Having been on a few alpine trips I've become very used to my sleeping kit taking up about a third of my pack. I have justified this in many ways but the easiest way to convince myself it's necessary and not excessive is to call it an 'insurance policy'. Good quality, warm and dry sleeping gear isn't just there to replicate your queen size, pillow-top ensemble back at home. It's there in case everything really starts to hit the fan. Chances are you won't need it to its fullest extend but should something go wrong it's there as a backup. The weather turns nasty, you do an ankle, you start to get a throat infection - all these things may mean that a warm sleeping bag and mat may save your life. So when I hear of Reinhold Messner heading up on an 8000m peak alpine style carrying not much more than a stove and some biscuits am in awe and a little nervous.
Like most people who decide to get into alpine climbing, I started off taking a lot, and progressively with each trip working out what I could do without or what I could go lighter on. Now it's come time to seriously consider my sleeping bag. I really didn't enjoy the idea of sharing a bag with my climbing partner. He's great and all, but a week without a change of underpants in the same sleeping bag may just push the relationship a little too far. Obviously I could go a less insulated sleeping bag, but there really wasn't a huge deal in wait saving compared to what I was carrying anyway. That's until I got to try out the Sea To Summit Spark III bag. At 625grams for a subzero comfort rated sleeping bag, I was very keen to get my hands on one to test it. But what really impressed when it arrived was the pack size.
I usually would carry a 550gram filled bag for New Zealand and Europe conditions but as the next trip was to be staying in huts, this was definitely going to be overkill so that’s why I was keen to test the Spark. I would normally be hesitant in taking such a light bag but being in huts was a good way to boost my confidence in it. The Spark series of bags is a very snug fitting mummy shape with a hood more like what you would be used to on a down jacket. The zipper on the side also only extends to the bottom of your ribs. You can’t disconnect the zippers and join bags together or any of that nonsense, it’s essentially a down tube. The III model that I've used has box wall baffles throughout and I was amazed at how much loft you could get from 400grams of fill. This is obviously because of the high loft rating of the down, but also the cut of the bag and hood means less area to fill. Needless to say I was hot. I don't think I drew the hood in that whole trip.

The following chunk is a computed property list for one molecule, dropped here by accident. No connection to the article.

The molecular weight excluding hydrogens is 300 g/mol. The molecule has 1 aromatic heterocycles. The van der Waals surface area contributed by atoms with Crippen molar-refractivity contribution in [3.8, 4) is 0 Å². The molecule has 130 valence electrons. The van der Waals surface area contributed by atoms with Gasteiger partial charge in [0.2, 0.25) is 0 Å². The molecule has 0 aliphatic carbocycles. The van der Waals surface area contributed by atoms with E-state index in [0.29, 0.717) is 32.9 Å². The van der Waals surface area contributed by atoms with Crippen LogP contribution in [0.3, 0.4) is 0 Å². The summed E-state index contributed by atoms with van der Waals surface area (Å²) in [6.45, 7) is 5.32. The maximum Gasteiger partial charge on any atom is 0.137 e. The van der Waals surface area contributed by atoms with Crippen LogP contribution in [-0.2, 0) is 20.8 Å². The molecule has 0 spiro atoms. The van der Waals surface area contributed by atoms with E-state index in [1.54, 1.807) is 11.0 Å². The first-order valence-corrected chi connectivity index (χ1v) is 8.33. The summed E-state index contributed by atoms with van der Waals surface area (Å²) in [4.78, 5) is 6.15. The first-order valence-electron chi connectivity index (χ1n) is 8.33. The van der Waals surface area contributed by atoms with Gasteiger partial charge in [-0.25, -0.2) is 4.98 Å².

After that little reconnaissance into lightweight bags I was really keen to test it properly and the next trip we used a 1kg single skin tent and a Therm-A-Rest Z-lite and bivvied either on the glacier or higher. It wasn't a particularly cold trip but there was a crust each morning so it was definitely going below zero. After that I'm not sure I want to carry anything more. I went prepared to be wearing every layer of clothing including my puffy jacket inside of it, but I didn't bother, I was toasty. The lower comfort limit of -4 I thought was quite conservative.
I'm quite a warm sleeper but judging from those trips I'd be very happy to take this bag on any trips where I'm expecting temps down to -10 and in my pansy version of ‘Messner’ style would push it to -15 maybe with a warmer mat and knowing I'll be wearing my puffy gear inside of it.
The downside of this bag? It's not for everything. I don't think you could own the Spark as your only sleeping bag. I wouldn't want to spend a week car camping at Arapiles with it, or hanging around a base camp for a month on bigger peaks in it. It's a narrow cut and it lacks venting options. However for things to get lighter they need to do one of three things - give subpar performance, greatly reduce durability or be very specialised. And the Spark is specialised. But being so now means you can have the best of both worlds, a fast and light climbing ethic with an insurance policy.
- Warm at it's comfort rating
- Snug fit, although this is in the 'cons' section it probably shouldn't really be because the fit is how it achieves such a good warmth to weight ratio.
- lack of venting options. And again, this is needed to get the weight down. If you need more venting options, perhaps consider the Sea To summit Micro or the Mont Helium.
Snug as a bug in a Spark